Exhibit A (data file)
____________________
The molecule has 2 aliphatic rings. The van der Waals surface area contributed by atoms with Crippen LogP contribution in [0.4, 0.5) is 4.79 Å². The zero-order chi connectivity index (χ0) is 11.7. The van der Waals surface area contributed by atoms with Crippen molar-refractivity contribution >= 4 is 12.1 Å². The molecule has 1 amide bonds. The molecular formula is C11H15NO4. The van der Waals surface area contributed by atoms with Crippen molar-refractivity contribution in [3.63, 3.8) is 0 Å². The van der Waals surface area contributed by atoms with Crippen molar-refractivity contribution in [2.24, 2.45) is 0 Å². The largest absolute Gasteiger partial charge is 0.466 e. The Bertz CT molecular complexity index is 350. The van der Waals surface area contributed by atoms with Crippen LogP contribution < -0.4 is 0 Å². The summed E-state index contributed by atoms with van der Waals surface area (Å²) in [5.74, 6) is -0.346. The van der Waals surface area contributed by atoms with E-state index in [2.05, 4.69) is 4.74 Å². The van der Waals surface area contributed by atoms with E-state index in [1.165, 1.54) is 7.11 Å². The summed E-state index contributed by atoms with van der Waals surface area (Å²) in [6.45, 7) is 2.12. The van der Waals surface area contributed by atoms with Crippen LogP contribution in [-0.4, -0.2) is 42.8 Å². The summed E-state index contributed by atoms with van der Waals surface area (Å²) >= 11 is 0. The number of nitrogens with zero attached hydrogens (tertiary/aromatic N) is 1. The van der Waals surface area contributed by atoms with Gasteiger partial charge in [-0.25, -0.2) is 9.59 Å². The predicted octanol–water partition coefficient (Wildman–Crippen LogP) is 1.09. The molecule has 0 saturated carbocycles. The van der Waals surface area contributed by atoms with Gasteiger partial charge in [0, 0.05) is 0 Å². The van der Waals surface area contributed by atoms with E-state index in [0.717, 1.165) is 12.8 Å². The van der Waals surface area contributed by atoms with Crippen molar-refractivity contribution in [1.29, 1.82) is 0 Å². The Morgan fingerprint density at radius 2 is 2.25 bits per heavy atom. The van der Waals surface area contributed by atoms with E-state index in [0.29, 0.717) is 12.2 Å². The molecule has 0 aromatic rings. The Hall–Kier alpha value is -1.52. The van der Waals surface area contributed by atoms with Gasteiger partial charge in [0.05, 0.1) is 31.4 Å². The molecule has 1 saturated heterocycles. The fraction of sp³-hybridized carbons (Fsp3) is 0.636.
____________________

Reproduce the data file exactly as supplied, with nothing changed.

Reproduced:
The molecule has 2 aliphatic rings. The van der Waals surface area contributed by atoms with Crippen LogP contribution in [0.4, 0.5) is 4.79 Å². The zero-order chi connectivity index (χ0) is 11.7. The van der Waals surface area contributed by atoms with Crippen molar-refractivity contribution >= 4 is 12.1 Å². The molecule has 1 amide bonds. The molecular formula is C11H15NO4. The van der Waals surface area contributed by atoms with Crippen molar-refractivity contribution in [3.63, 3.8) is 0 Å². The van der Waals surface area contributed by atoms with Crippen molar-refractivity contribution in [2.24, 2.45) is 0 Å². The largest absolute Gasteiger partial charge is 0.466 e. The Bertz CT molecular complexity index is 350. The van der Waals surface area contributed by atoms with Crippen LogP contribution < -0.4 is 0 Å². The summed E-state index contributed by atoms with van der Waals surface area (Å²) in [5.74, 6) is -0.346. The van der Waals surface area contributed by atoms with E-state index in [2.05, 4.69) is 4.74 Å². The van der Waals surface area contributed by atoms with E-state index in [1.165, 1.54) is 7.11 Å². The summed E-state index contributed by atoms with van der Waals surface area (Å²) in [6.45, 7) is 2.12. The van der Waals surface area contributed by atoms with Crippen LogP contribution in [-0.4, -0.2) is 42.8 Å². The summed E-state index contributed by atoms with van der Waals surface area (Å²) >= 11 is 0. The number of nitrogens with zero attached hydrogens (tertiary/aromatic N) is 1. The van der Waals surface area contributed by atoms with Gasteiger partial charge in [-0.25, -0.2) is 9.59 Å². The predicted octanol–water partition coefficient (Wildman–Crippen LogP) is 1.09. The molecule has 0 saturated carbocycles. The van der Waals surface area contributed by atoms with Gasteiger partial charge in [0, 0.05) is 0 Å². The van der Waals surface area contributed by atoms with E-state index in [0.717, 1.165) is 12.8 Å². The van der Waals surface area contributed by atoms with Crippen molar-refractivity contribution in [1.29, 1.82) is 0 Å². The Morgan fingerprint density at radius 2 is 2.25 bits per heavy atom. The van der Waals surface area contributed by atoms with E-state index in [0.29, 0.717) is 12.2 Å². The molecule has 0 aromatic rings. The Hall–Kier alpha value is -1.52. The van der Waals surface area contributed by atoms with Gasteiger partial charge in [0.05, 0.1) is 31.4 Å². The molecule has 1 saturated heterocycles. The fraction of sp³-hybridized carbons (Fsp3) is 0.636.